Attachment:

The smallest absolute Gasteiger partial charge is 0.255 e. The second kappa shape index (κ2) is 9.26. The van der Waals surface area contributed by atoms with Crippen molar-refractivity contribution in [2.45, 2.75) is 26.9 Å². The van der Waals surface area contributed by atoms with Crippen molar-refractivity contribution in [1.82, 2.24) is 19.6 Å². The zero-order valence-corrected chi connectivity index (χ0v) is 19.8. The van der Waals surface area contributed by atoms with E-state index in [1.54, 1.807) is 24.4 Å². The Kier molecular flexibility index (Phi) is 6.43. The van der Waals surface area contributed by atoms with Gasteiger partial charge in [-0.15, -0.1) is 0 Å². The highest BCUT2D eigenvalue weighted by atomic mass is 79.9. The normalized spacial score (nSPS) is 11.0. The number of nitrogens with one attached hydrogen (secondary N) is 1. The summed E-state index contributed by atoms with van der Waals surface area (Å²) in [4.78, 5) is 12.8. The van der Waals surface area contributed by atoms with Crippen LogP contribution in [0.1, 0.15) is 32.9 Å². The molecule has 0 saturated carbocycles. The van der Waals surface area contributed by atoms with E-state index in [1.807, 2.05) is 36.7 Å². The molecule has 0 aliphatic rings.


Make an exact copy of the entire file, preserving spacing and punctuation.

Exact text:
The smallest absolute Gasteiger partial charge is 0.255 e. The second kappa shape index (κ2) is 9.26. The van der Waals surface area contributed by atoms with Crippen molar-refractivity contribution in [2.45, 2.75) is 26.9 Å². The van der Waals surface area contributed by atoms with Crippen molar-refractivity contribution in [1.82, 2.24) is 19.6 Å². The zero-order valence-corrected chi connectivity index (χ0v) is 19.8. The van der Waals surface area contributed by atoms with E-state index in [1.54, 1.807) is 24.4 Å². The Kier molecular flexibility index (Phi) is 6.43. The van der Waals surface area contributed by atoms with Gasteiger partial charge in [-0.15, -0.1) is 0 Å². The highest BCUT2D eigenvalue weighted by atomic mass is 79.9. The normalized spacial score (nSPS) is 11.0. The number of nitrogens with one attached hydrogen (secondary N) is 1. The summed E-state index contributed by atoms with van der Waals surface area (Å²) in [4.78, 5) is 12.8. The van der Waals surface area contributed by atoms with Crippen LogP contribution in [0.1, 0.15) is 32.9 Å². The molecule has 0 saturated carbocycles. The van der Waals surface area contributed by atoms with E-state index in [1.807, 2.05) is 36.7 Å². The molecule has 0 aliphatic rings.